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Unpaid Spanish workers have nowhere to go. If they quit, they don’t qualify for unemployment benefits. And despite being owed weeks or months of back wages, they know that facing a job market where one-in-five of their countrymen are unemployed is probably worse. Yet as last week’s demonstrations revealed, their patience is wearing thin with three years of austerity programs they blame on having to “pay” for the faults of irresponsible politicians and bankers who created the financial crisis. Apparently, the politicians recognized the severity of the anxiety: despite a government ban on protests extending past midnight, law enforcement officials made no effort to break them up. Interior Minister Alfredo Perez Rubalcaba, who had initially insisted the government would “enforce the law,” backtracked. “The police are not going to resolve one problem by creating another,” he said.
Many of the protesters echo a concern, first expressed during the bailout of Ireland, that they’re being held hostage by “international financiers in the bond markets” who are more concerned with getting repaid than they are with the plight of the average citizen in any of the affected countries. Yet the protesters themselves, while having a legitimate point, are apparently unable to come to grips with the limits of socialist ideology: parts of the austerity package they’re protesting include raising the retirement age, and making it easier to fire workers. Some of the “reforms” they’re demanding center around the unrealistic efforts to abandon ailing banks and government-guaranteed access to housing.
Perhaps there is another way. U.S. economist Warren Mosler suggested an alternative to the current system. “For the euro zone, I propose a distribution from the European Central Bank to the national governments of perhaps as much as 20 percent of GDP to be done on a per capita basis so it will be fair to all the member nations,” he said. This would allow governments like Spain to stimulate employment and pay for services without being beholden to the international bond market. If the EU refuses? Once again, the specter of a country withdrawing from the union and re-establishing its own currency rears its head.
In the meantime, the PP is calling for an immediate general election instead of waiting until the regularly scheduled one next March. “Zapatero and the whole Socialist party must reflect on what has happened. Spain cannot waste another year like this,” said PP General Secretary María Dolores de Cospedal. Zapatero, who is resigning at the end of his term, has avoided both losing budget votes and having to call early elections due to PSOE party support from smaller parties like the Basque Nationalist (PNV). And despite its victory, the PP does not have enough seats in parliament to currently win a vote of no-confidence and force an election.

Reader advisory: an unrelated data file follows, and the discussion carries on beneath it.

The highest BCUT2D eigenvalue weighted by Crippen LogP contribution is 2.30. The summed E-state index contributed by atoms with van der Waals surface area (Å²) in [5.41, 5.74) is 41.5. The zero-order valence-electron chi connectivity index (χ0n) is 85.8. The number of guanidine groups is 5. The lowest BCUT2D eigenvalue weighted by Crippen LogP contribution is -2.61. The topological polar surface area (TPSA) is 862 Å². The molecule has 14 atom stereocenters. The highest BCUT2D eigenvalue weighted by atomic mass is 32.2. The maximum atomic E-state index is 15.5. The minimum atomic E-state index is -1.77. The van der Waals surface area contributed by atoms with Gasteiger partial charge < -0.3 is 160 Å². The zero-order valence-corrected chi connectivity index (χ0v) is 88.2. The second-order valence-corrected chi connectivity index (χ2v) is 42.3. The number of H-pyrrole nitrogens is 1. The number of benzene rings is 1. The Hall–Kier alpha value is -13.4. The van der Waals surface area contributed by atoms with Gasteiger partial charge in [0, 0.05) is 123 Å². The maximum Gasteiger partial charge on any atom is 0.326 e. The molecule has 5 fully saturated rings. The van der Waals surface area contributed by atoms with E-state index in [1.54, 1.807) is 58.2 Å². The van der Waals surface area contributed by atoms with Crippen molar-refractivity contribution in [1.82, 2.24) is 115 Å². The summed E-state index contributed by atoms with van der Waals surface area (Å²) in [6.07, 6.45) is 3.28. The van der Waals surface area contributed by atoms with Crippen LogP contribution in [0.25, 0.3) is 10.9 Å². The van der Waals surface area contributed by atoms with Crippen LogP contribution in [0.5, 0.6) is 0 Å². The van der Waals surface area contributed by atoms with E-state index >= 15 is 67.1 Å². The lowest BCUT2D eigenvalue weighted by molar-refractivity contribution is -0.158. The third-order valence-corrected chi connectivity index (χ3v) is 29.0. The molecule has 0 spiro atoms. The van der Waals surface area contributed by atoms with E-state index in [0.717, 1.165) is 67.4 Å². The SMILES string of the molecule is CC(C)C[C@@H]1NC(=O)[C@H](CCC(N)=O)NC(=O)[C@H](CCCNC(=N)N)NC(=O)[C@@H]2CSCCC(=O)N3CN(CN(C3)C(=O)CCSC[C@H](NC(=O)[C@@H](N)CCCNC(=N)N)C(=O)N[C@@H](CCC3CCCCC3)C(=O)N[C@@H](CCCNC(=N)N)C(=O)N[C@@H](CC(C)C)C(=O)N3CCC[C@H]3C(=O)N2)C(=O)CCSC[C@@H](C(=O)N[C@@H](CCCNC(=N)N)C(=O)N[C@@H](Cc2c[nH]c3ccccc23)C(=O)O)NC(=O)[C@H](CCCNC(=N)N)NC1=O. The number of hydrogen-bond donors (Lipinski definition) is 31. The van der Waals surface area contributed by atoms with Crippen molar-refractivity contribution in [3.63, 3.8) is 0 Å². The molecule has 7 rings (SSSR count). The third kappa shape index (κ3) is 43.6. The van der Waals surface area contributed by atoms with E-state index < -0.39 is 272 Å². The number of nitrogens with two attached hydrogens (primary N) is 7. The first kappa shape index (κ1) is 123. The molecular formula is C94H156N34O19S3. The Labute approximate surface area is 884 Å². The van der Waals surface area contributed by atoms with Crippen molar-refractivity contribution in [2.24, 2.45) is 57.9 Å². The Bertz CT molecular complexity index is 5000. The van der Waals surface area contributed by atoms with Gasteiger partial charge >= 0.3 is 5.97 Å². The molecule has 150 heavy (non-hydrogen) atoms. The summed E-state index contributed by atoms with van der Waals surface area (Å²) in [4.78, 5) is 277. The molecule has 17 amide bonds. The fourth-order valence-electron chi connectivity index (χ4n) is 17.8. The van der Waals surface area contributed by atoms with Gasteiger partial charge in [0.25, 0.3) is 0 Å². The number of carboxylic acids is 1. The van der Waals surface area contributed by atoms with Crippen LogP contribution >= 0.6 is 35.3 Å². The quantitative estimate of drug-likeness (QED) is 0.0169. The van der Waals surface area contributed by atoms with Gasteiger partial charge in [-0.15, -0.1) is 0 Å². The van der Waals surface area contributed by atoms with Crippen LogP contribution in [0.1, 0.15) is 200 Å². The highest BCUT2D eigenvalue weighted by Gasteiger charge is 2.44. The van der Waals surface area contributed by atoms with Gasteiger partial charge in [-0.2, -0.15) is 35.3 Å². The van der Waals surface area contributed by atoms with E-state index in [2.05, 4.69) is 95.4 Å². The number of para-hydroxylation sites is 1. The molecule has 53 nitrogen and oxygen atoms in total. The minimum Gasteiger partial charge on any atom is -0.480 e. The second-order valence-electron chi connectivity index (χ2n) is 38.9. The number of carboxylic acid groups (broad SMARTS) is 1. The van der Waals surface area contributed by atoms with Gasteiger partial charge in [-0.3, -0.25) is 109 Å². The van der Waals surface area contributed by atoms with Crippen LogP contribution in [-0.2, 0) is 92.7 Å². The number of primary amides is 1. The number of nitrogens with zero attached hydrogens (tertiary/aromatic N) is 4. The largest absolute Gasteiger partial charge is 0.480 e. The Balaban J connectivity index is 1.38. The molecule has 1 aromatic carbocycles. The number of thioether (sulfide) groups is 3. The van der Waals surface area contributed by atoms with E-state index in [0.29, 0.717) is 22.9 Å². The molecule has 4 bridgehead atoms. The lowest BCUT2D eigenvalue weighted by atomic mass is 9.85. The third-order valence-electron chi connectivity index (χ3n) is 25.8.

So Zapatero stays. “They’re waiting for the rain to stop. If the economy improves in the third quarter and unemployment also improves, they can say it’s because of their economic reforms,” said Antonio Barroso, analyst with Eurasiagroup consulting firm, who believes Zapatero will weather the storm.
Perhaps he will. But financial markets around the world were down on Monday, reflecting the concern, not only with Spain’s election results, but the downgrading of both Italian and Greek debt as well. The EU also announced it will be selling $6.7 billion worth of 10-year bonds to help fund the bailouts of Ireland and Portugal, who received its own bailout in order to reduce its reliance on European Central Bank funding. The bonds will be funded through the European Financial Stabilisation Mechanism (EFSM). The European Financial Stability Facility (EFSF) will subsequently issue five-year notes to both countries. Including loans from the IMF, Portugal will be getting a total of $73 billion, while Ireland will be getting $56.3 billion.
Where does it end? Impossible to say. But if this election and the recent one in Canada are any indication, it would appear that being the incumbent party in a time of financial turmoil is toxic. Given that the term “right-of-center” has different meanings in both Canada and Spain, compared to its meaning in the United States, it would be somewhat premature to characterize both elections as a defeat of socialism. However one interprets these elections one thing is beyond dispute: “it’s the economy, stupid” resonates more now than ever.
Arnold Ahlert is a contributing columnist to the conservative website JewishWorldReview.com.
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